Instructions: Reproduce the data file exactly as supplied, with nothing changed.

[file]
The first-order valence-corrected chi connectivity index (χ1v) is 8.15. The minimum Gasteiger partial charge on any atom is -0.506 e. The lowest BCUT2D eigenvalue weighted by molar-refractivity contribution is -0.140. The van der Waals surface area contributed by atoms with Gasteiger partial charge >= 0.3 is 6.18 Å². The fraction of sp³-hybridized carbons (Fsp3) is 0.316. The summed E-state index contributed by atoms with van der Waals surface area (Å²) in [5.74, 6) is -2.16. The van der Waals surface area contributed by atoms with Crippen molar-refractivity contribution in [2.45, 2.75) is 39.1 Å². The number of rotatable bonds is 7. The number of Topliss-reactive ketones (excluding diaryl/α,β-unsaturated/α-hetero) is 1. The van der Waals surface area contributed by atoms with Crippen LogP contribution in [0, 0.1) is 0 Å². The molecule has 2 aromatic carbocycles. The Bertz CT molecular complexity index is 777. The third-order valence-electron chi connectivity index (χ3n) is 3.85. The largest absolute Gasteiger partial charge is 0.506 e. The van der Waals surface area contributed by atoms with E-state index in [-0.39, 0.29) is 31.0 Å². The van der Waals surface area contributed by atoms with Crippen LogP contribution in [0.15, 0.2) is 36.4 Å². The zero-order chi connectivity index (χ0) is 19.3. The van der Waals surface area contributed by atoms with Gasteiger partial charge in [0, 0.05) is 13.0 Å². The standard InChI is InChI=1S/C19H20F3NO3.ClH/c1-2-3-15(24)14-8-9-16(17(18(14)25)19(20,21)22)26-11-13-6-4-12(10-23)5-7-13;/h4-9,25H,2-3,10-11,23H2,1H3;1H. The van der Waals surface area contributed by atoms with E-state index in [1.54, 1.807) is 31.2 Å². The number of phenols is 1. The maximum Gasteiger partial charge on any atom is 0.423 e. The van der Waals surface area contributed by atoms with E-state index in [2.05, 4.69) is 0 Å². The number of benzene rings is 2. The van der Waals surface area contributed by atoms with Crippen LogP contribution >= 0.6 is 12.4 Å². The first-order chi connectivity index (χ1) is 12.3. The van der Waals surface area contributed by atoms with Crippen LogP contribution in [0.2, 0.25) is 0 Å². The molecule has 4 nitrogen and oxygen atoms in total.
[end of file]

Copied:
The first-order valence-corrected chi connectivity index (χ1v) is 8.15. The minimum Gasteiger partial charge on any atom is -0.506 e. The lowest BCUT2D eigenvalue weighted by molar-refractivity contribution is -0.140. The van der Waals surface area contributed by atoms with Gasteiger partial charge >= 0.3 is 6.18 Å². The fraction of sp³-hybridized carbons (Fsp3) is 0.316. The summed E-state index contributed by atoms with van der Waals surface area (Å²) in [5.74, 6) is -2.16. The van der Waals surface area contributed by atoms with Crippen molar-refractivity contribution in [2.45, 2.75) is 39.1 Å². The number of rotatable bonds is 7. The number of Topliss-reactive ketones (excluding diaryl/α,β-unsaturated/α-hetero) is 1. The van der Waals surface area contributed by atoms with Crippen LogP contribution in [0, 0.1) is 0 Å². The molecule has 2 aromatic carbocycles. The Bertz CT molecular complexity index is 777. The third-order valence-electron chi connectivity index (χ3n) is 3.85. The largest absolute Gasteiger partial charge is 0.506 e. The van der Waals surface area contributed by atoms with E-state index in [-0.39, 0.29) is 31.0 Å². The van der Waals surface area contributed by atoms with Crippen LogP contribution in [0.15, 0.2) is 36.4 Å². The zero-order chi connectivity index (χ0) is 19.3. The van der Waals surface area contributed by atoms with Gasteiger partial charge in [0, 0.05) is 13.0 Å². The standard InChI is InChI=1S/C19H20F3NO3.ClH/c1-2-3-15(24)14-8-9-16(17(18(14)25)19(20,21)22)26-11-13-6-4-12(10-23)5-7-13;/h4-9,25H,2-3,10-11,23H2,1H3;1H. The van der Waals surface area contributed by atoms with E-state index in [1.54, 1.807) is 31.2 Å². The number of phenols is 1. The maximum Gasteiger partial charge on any atom is 0.423 e. The van der Waals surface area contributed by atoms with E-state index in [2.05, 4.69) is 0 Å². The number of benzene rings is 2. The van der Waals surface area contributed by atoms with Crippen LogP contribution >= 0.6 is 12.4 Å². The first-order chi connectivity index (χ1) is 12.3. The van der Waals surface area contributed by atoms with Crippen LogP contribution in [0.2, 0.25) is 0 Å². The molecule has 4 nitrogen and oxygen atoms in total.